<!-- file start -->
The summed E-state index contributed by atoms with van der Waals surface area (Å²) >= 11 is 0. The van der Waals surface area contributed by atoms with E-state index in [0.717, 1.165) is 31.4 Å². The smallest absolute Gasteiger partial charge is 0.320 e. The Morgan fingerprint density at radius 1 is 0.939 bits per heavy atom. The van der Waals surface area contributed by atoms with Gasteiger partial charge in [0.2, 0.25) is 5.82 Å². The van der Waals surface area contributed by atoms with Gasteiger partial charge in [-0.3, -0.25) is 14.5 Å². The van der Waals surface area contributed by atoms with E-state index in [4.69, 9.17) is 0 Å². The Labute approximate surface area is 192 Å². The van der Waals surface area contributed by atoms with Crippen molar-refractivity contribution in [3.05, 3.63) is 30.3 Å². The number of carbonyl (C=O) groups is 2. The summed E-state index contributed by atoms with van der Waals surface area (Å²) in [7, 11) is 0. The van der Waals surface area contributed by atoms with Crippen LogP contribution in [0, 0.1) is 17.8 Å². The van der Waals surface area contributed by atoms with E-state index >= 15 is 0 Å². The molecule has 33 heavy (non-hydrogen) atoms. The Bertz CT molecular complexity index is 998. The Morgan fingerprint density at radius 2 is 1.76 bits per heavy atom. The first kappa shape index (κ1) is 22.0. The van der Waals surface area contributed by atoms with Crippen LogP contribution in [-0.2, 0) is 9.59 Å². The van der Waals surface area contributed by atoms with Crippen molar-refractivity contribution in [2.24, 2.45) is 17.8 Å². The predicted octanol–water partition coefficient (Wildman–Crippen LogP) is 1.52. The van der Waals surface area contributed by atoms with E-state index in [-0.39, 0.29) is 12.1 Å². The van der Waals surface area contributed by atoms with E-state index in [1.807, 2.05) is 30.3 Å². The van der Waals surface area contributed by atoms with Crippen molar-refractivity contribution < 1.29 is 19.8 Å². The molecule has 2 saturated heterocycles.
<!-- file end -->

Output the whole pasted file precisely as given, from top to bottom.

The summed E-state index contributed by atoms with van der Waals surface area (Å²) >= 11 is 0. The van der Waals surface area contributed by atoms with E-state index in [0.717, 1.165) is 31.4 Å². The smallest absolute Gasteiger partial charge is 0.320 e. The Morgan fingerprint density at radius 1 is 0.939 bits per heavy atom. The van der Waals surface area contributed by atoms with Gasteiger partial charge in [0.2, 0.25) is 5.82 Å². The van der Waals surface area contributed by atoms with Gasteiger partial charge in [-0.3, -0.25) is 14.5 Å². The van der Waals surface area contributed by atoms with E-state index in [4.69, 9.17) is 0 Å². The Labute approximate surface area is 192 Å². The van der Waals surface area contributed by atoms with Crippen molar-refractivity contribution in [3.05, 3.63) is 30.3 Å². The number of carbonyl (C=O) groups is 2. The summed E-state index contributed by atoms with van der Waals surface area (Å²) in [7, 11) is 0. The van der Waals surface area contributed by atoms with Crippen LogP contribution in [0, 0.1) is 17.8 Å². The van der Waals surface area contributed by atoms with E-state index >= 15 is 0 Å². The molecule has 33 heavy (non-hydrogen) atoms. The Bertz CT molecular complexity index is 998. The Morgan fingerprint density at radius 2 is 1.76 bits per heavy atom. The first kappa shape index (κ1) is 22.0. The van der Waals surface area contributed by atoms with Crippen LogP contribution in [-0.2, 0) is 9.59 Å². The van der Waals surface area contributed by atoms with Crippen molar-refractivity contribution in [2.24, 2.45) is 17.8 Å². The predicted octanol–water partition coefficient (Wildman–Crippen LogP) is 1.52. The van der Waals surface area contributed by atoms with E-state index in [-0.39, 0.29) is 12.1 Å². The van der Waals surface area contributed by atoms with E-state index in [1.807, 2.05) is 30.3 Å². The van der Waals surface area contributed by atoms with Crippen molar-refractivity contribution < 1.29 is 19.8 Å². The molecule has 2 saturated heterocycles.